March 4, 2009 – A new surgically implanted electrical device that stimulates the sacral nerve may be an alternative to transvaginal placement of surgical mesh to treat urinary incontinence.

The device is called InterStim and is sold by medical device manufacturing giant Medtronic Inc. It is implanted during a half-hour surgery, which can be done using local anesthetic with a sedative or under general anesthesia. The cost, generally from $20,000 to $30,000, is covered by most insurers. InterStim is meant to be left on continuously, but patients can use a remote control to turn it on and off and adjust intensity. When the device is on, it feels like a slight vibration or tingling. There are two available models, and the newer one offers four preset programs.

InterStim works by delivering a mild electrical pulse to stimulate a nerve, located near the base of the spine, involved in controlling bladder function. Exactly how neurostimulation works isn’t fully understood. However, doctors believe that at least one of the ways it works is by blocking abnormal information sent from the bladder to nerves.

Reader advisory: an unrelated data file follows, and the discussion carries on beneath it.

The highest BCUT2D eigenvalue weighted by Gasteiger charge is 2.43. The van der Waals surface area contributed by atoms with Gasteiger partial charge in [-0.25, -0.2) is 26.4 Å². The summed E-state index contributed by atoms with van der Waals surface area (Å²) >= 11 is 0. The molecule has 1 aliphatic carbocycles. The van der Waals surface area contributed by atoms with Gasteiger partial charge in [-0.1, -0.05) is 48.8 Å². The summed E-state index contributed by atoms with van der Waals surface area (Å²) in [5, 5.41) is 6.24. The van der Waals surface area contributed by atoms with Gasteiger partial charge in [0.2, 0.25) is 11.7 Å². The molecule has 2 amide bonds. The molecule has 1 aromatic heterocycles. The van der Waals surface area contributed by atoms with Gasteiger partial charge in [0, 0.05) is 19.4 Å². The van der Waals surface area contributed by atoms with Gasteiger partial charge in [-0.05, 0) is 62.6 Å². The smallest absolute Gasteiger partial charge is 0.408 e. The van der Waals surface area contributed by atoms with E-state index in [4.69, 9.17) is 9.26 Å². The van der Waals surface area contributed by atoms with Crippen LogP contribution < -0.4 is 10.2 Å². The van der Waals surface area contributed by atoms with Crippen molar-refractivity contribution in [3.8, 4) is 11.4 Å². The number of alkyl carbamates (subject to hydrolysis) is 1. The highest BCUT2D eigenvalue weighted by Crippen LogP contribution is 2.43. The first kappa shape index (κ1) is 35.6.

According to physicians, sacral neural stimulation works well for many patients suffering from incontinence, but it is not for everyone. Consequently, doctors recommend that patients first wear the device externally for a one-week trial period before being implanted with it.

In 2006, a study published in the Journal of Urology, which was funded by Scottish and British health authorities, concluded that sacral nerve stimulation using the InterStim device works well for urge incontinence. Overall, in the four randomized, controlled trials reviewed by the authors, 80% of 120 patients showed at least a 50% improvement (which physicians consider the threshold for making the procedure worthwhile).

Unfortunately, the study also found that 33% of patients needed to be operated on again, typically because of infection and pain. But, according to Steven Siegel, a St. Paul, Minnesota, urologist and an investigator on a major Medtronic-funded trial of InterStim, the percentage of repeat surgeries has decreased in recent years due to improved equipment and techniques.

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Published November 17, 2011 by